Oyo Rooms – a Unicorn with a dynamic plan. But skims off partner hotels.–
- Oyo helps structure the ecosystem with its bigger reach which means more customers.
- But often partner Hotels feel undone by deep discounting, high commissions and arbitrary contract changes.
- In 2018, hotel associations in a number of cities voiced out and threatened to end their relationship with Oyo.
Filling in the rooms. But it comes at a cost.
India’s original rockstar startup has made a firm base for itself. Oyo is a focal point for other stakeholders of the industry – hotels, travel agents and service providers.
Oyo came as – a dynamic solution to an unstructured sector. Its promise of optimized and increased business was bought by hotel owners.
But Oyo didn’t just grabbed a slice of the saturated industry, it took the cream of other slices as well. Hoteliers who embraced the start up with open hands, now regret.
Unhappy hoteliers across the country often cry foul
Hoteliers voice concerns that deep discounting, high commissions and arbitrary contract changes are making their business suffer.
Oyo has disrupted the entire market drastically. Rooms that used to sell for Rs 2,000-2,500 are now being sold for Rs 800-900. The minimum guarantee fee is also not coming, so we are not left with a choice.
Being with Oyo may turn out bad business
How the business runs – budget hotels let Oyo take over the majority rooms or complete space for an upfront guaranteed sum. The upfront money is enticing and draws several Hotels into its lap.
Oyo signs up hotels by giving minimum guarantees and buying a significant percentage of rooms. It also persuades hotels to spend freely on upgradation, promising good returns and more footfall.
But things go south for Hoteliers when Oyo starts offering deep discounting and undercut rates to fill those rooms. Then Oyo convinced hotels to forego the earlier signed minimum guarantee documents and enter new ‘dynamic models’.
The new model is apathetic to the Hoteliers. Hoteliers might end up getting charged somewhere around 25-30 percent as commission. They say its not enough, as they pay for majority of the resource alone – staff salaries, electricity, maintenance, supplies.
Hotel owners have complained of negligible profits and almost none in some cases. A notice issued by The Hotel and Banquet Hall Association of Bareilly advising hotels against joining Oyo. The notice had said:
“Beware of Oyo as giving your hotel to Oyo will lead to a total loss of goodwill.”
Arm twisting like a feudal lord
The unicorn has raised a total funding of USD 1.8 billion till date. With the iron strong finances, Oyo loves twisting the arms of small-time hotels.
Individual hotel owners
can’t compete with the might of the billion-dollar establishment. Commanding a large loyal guest base enables Oyo to negotiate even lower rates than promised to Hotels.
A hotelier from Varanasi, keeping anonymous, expressed disappointment with the Oyo transaction. He mentioned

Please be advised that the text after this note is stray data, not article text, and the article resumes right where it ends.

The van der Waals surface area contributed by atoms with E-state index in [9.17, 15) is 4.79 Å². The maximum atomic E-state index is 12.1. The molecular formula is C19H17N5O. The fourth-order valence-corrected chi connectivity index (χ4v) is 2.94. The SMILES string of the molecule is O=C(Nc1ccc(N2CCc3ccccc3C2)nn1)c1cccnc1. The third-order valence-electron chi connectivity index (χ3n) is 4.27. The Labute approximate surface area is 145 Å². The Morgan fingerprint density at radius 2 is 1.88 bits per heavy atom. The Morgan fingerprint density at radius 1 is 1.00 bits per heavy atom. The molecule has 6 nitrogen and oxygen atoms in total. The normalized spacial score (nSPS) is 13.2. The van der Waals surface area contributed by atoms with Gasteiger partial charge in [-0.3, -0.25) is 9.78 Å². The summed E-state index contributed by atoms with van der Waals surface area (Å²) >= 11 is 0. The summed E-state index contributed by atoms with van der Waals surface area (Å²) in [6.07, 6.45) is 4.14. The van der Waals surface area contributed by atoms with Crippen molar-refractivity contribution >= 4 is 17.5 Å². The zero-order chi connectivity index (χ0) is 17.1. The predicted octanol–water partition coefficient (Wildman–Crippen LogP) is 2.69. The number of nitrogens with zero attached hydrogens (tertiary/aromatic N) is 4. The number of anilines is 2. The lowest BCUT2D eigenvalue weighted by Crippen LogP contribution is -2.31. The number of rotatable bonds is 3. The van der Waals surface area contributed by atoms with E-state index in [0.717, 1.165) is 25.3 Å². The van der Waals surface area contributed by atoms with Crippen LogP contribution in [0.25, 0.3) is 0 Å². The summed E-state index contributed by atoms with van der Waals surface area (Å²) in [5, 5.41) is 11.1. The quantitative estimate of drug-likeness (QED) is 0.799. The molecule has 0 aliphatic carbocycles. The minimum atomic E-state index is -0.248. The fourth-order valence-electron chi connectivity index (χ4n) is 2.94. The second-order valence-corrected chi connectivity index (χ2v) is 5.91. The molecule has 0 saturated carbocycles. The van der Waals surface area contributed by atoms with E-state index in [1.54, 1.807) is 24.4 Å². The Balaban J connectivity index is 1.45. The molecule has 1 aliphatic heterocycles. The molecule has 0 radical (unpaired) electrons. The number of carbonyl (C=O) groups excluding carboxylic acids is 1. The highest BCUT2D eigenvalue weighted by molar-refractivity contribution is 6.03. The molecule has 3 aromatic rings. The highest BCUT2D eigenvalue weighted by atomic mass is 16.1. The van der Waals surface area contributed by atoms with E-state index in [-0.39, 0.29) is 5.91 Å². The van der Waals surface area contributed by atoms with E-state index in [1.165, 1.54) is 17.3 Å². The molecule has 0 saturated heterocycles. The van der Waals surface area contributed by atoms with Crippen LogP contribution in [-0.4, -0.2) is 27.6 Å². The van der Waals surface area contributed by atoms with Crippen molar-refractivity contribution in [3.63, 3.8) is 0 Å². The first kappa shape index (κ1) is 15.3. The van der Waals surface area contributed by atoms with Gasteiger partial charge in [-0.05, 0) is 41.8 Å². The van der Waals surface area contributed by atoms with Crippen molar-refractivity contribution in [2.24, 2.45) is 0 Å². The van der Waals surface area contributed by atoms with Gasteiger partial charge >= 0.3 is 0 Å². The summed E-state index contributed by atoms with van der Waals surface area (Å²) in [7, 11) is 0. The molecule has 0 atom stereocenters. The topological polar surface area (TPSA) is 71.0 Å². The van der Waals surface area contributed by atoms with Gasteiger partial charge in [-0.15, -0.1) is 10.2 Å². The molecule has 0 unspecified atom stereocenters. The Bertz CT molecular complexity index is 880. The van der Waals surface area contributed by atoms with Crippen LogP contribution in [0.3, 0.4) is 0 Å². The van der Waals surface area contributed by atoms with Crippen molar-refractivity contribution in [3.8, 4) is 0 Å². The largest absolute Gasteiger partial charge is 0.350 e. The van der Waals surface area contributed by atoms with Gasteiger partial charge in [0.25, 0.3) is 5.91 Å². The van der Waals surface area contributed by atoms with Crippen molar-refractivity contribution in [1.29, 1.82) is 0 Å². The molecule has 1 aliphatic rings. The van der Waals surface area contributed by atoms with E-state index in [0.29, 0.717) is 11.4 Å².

With substantial convenience fee now relied, profits have thinned. Having to book independent bookings also on a tab comes as a loss to the Hotel.
Adhere or pay
A budget hotel association complained in 2018 saying that Oyo was not honouring previous contracts, demanding new terms and threatening to withhold payments.
Oyo’s ‘smart buy’, which helps it control entire hotel inventories, rates and online travel agency listings allegedly suffocates a hotel’s freedom of doing business their way.
Such agreements tax hotels heavily with charges like run sale charges, platform charges, rate change charges and rank visibility charges.
Associations have alleged that Oyo’s accounting process has become opaque with arbitrary payment deductions and penalties leaving hoteliers with no gains.
Hotels urged the government and the Competition Commission of India to revolve their issue.
Hoteliers are teaming up against Oyo
Hoteliers have had enough of Oyo due to a biased approach and unilateral business decisions.
As per some media reports in Feb 2019, more than 200 partner hotels terminated their agreements with Oyo citing contract mismanagement, arbitrary charges and other disputes.
They are ready to boycott exploitative, unethical and divisive tactics of Oyo that have led to predatory pricing and market distortion. As one of them said:
Oyo has the potential to harm both hoteliers and consumers in the long term.
That’s not good collateral for Oyo’s dynamic plan.
- Oyo’s ability to fill hundreds and thousands of rooms at dirt cheap prices banks on burning the investors money.
- Oyo’s share amounts to almost 25-30 percent, leaving owners with having a hard time carving margins.
- Associations have alleged that Oyo’s accounting process has become opaque with arbitrary payment deductions and penalties leaving hoteliers with no gains.
- Oyo has been blamed for pressurizing hotels with a stressful business partnership.